Don Bluth

Donald Virgil Bluth was born on September 13, 1937, in El Paso, Texas, to Emalinee Pratt and Virgil Bluth.   He is an American animator and animation studio owner.  He spent most of his youth after age 6 in Utah.  As he worked on the family farm in Payson, Utah, he sang Disney songs, and even then he dreamed of working with Disney.  He practiced drawing Disney characters from comic books.  Bluth is a member of The Church of Jesus Christ of Latter-day Saints, sometimes inadvertently called the Mormon Church.

In 1954 Bluth’s parents moved the family to Santa Monica, California.  He was a senior in high school at the time.  After a year at BYU, Bluth took his portfolio to Disney.  He was immediately hired in 1955 as an assistant animator and put to work on SLEEPING BEAUTY. He worked as an assistant to John Lounsberry. Oddly after finally realizing his dream he left in 1957, after only two years.  He then embarked on a mission for the Mormon Church to Argentina. After two-and-a-half years, he returned to Los Angeles, but not to a career in animation. Though he worked at Disney as an assistant on THE SWORD IN THE STONE for around a year, his main efforts were in live theater.  His stint in live theater didn’t fulfill him, so he returned to school at BYU.

Donald Bluth MormonBluth earned a B.A. degree in English literature at Brigham Young University.  In 1967 he began working at Filmation where he worked in layout.  In his spare time, Don organized a group of young singers and called them “The New Generation.” Numbering sixty at one time, the group toured around the states and even Mexico. He then went back to Disney.  In 1979 he left Disney to found his own animation studio, Don Bluth Productions, taking several other Disney animators with him, namely Gary Goldman and John Pomeroy.  The studio’s first production was a short film titled Banjo the Woodpile Cat, and this led to work on an animated segment of the live-action film Xanadu (1980).

The studio’s first feature-length animation was The Secret of NIMH (1982), which was financially successful.  However, shortly after that, the company neared bankruptcy.  Teaming up with Rick Dyer, and under the name “Bluth Group,”  Bluth then created the groundbreaking arcade game Dragon’s Lair (1983).  This was followed in 1984 by Space Ace, a science-fiction game based on the same technology, but which gave the player a choice of different routes to take through the story (Don not only created the animation for Space Ace, he also supplied the voice of the villain, Borf), and Dragon’s Lair II: Time Warp, a sequel, which was very rare in arcades.  However, fluctuations in the arcade market brought Bluth Group near bankruptcy.  But then Bluth met Morris Sullivan, a businessman who believed in the classical animation style. Together they formed Sullivan Bluth Studios and were able to negotiate a film deal with Steven Spielberg to do AN AMERICAN TAIL (1986), and initiate talks with the Irish government about opening a studio in Ireland. [a]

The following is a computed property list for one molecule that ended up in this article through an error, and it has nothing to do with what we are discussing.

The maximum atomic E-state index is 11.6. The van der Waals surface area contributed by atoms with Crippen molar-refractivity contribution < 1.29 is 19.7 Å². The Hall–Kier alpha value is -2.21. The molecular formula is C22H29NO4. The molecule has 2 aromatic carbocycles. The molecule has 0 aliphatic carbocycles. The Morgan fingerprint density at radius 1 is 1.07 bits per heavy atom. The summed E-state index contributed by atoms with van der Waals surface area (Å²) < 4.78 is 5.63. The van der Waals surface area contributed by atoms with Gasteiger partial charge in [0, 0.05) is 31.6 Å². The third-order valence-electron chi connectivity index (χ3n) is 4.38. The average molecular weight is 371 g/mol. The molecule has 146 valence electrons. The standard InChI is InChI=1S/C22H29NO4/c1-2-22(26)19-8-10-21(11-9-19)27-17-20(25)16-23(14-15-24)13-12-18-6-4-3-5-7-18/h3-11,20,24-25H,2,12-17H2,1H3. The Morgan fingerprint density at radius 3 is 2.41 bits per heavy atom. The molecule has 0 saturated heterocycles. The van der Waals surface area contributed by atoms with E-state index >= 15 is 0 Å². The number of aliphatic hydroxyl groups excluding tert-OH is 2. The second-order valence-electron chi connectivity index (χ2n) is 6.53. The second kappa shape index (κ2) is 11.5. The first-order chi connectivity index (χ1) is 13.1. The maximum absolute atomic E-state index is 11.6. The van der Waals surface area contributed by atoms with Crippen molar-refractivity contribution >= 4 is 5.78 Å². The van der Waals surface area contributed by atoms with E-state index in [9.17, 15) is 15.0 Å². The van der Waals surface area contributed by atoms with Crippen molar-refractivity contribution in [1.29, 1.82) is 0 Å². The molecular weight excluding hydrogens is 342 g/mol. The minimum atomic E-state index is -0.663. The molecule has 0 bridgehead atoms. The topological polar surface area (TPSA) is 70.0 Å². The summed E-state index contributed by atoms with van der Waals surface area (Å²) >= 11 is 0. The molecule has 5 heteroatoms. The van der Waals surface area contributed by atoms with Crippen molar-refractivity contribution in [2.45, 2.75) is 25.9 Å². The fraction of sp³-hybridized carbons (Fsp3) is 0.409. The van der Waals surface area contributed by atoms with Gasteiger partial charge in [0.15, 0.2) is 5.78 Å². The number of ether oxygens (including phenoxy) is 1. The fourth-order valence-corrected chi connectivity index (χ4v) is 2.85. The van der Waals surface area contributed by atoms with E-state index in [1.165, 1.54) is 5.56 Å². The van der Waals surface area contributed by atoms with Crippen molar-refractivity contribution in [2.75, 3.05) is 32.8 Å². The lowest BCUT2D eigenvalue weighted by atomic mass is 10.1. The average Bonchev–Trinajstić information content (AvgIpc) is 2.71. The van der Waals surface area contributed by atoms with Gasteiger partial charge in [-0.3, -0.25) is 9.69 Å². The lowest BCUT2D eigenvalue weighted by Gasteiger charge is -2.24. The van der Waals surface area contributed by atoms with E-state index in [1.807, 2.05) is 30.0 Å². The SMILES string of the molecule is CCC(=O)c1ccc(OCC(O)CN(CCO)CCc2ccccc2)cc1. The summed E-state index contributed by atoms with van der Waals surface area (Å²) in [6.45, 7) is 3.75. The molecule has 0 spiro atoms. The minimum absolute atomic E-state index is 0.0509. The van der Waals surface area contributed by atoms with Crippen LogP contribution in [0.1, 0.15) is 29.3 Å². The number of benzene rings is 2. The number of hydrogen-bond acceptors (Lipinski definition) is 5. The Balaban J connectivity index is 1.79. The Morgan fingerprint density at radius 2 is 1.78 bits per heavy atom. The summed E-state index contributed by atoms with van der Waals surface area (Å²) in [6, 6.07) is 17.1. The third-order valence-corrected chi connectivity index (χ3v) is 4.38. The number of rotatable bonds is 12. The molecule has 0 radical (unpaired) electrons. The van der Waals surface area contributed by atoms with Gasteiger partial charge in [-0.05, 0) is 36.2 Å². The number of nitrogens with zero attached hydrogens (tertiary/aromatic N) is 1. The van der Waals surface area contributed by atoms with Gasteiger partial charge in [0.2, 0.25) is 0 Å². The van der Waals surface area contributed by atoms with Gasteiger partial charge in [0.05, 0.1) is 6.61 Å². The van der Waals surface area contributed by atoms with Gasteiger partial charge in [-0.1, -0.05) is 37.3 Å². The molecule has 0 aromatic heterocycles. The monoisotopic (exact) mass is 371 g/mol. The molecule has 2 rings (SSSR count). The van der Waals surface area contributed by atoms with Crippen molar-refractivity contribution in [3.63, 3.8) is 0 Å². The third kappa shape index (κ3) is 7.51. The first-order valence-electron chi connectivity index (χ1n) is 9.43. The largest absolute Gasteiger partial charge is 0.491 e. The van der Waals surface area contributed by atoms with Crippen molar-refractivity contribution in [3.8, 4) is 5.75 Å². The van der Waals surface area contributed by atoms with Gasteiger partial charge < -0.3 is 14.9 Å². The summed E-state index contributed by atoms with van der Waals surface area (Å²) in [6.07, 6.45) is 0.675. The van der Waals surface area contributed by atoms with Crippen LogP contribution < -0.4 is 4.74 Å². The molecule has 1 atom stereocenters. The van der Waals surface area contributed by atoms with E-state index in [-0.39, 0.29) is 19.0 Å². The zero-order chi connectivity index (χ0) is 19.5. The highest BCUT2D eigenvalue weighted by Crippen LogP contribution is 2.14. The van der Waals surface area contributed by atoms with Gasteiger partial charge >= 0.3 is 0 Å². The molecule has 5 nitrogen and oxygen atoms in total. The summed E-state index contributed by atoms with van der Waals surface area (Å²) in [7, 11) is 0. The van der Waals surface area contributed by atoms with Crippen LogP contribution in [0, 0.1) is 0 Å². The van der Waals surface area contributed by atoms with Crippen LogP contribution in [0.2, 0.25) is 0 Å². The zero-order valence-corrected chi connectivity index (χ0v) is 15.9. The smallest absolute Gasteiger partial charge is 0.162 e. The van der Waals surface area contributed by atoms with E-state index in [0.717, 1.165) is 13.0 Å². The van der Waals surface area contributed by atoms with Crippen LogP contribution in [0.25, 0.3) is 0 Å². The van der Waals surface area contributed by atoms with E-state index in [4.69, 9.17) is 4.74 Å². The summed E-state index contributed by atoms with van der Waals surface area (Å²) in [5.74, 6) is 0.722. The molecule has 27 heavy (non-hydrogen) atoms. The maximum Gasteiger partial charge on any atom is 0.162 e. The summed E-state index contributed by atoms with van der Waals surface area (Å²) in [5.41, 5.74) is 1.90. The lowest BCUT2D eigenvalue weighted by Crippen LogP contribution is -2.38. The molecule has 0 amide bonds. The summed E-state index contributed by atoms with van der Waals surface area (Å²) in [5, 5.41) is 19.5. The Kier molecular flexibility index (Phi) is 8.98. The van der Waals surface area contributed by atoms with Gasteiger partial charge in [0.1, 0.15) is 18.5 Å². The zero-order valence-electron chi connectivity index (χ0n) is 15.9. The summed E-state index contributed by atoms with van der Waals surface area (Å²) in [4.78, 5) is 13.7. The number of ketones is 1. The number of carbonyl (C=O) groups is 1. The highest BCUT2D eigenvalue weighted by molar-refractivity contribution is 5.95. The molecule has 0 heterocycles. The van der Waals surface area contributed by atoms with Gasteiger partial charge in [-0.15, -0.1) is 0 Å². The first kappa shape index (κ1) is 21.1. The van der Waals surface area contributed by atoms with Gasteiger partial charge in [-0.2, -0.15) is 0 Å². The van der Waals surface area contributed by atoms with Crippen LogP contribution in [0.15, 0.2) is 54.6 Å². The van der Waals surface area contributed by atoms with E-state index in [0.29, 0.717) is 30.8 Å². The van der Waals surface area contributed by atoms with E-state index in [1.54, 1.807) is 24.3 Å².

Bluth then teamed with Stephen Spielberg to create “An American Tail (1986), which at the time of its release became the highest grossing non-Disney animated film of all time, grossing $47 million in the United States and $84 million worldwide. The second Spielberg-Bluth collaboration The Land Before Time (1988) did even better in theaters and both are now widely considered animation classics.” [1]  Bluth’s team was ensconced in a fine animation production facility in Ireland.

Without Spielberg, Bluth then produced All Dogs Go to Heaven (1989).  The film didn’t make huge amounts of money in theaters, but earned more when released for home viewing.  Bluth downsized his animation staff.  The four following films were only a minor success.  In 1997, however, the company produced Anastasia, a huge hit and great money-maker.  Anastasia  was produced at Fox Animation Studios in Phoenix, Arizona, which established 20th Century Fox as a Disney competitor.  It’s plot was formulaic Disney.

The production studio created Titan A.E. (2000).  It was lauded for its combination of traditional animation and computer-generated animation, but it made back only half of its production costs.  Bluth was expected to direct Ice Age (2002) and the film was planned to be filmed in 2D animation like his previous films. Following the financial failure of Titan A.E., however, Ice Age was made as a computer-animated film and Bluth left the project. Bluth has not made another feature film since.

Since 2002, Bluth has sought to do more with Dragon’s Lair, creating sequels to the game, and looking forward to a possible film.   The studio was hired to create the in-game cinematics for Namco’s I-Ninja.  In 2004, Bluth did the animation for the music video “Mary”, by the Scissor Sisters.

Bluth has also authored a series of books for students of animation: 2004’s The Art of Storyboard, and 2005’s The Art of Animation Drawing. Additional books are planned.  In early 2009 Bluth launched his own website,, in which he focuses on animation education through video tutorials, short films and live video seminars.  Though he never desires to be preachy, Don says, “I’m not didactic and I don’t think movies should do that. But I like movies that fill you with hope. I like things that free you from your ills, your prejudices, and all the other things that hold us in spiritual darkness. If you can make people believe that they have the power to help themselves and help the world, then I think you’ve done a great deal of good. Movies have the power to do that.” [a]

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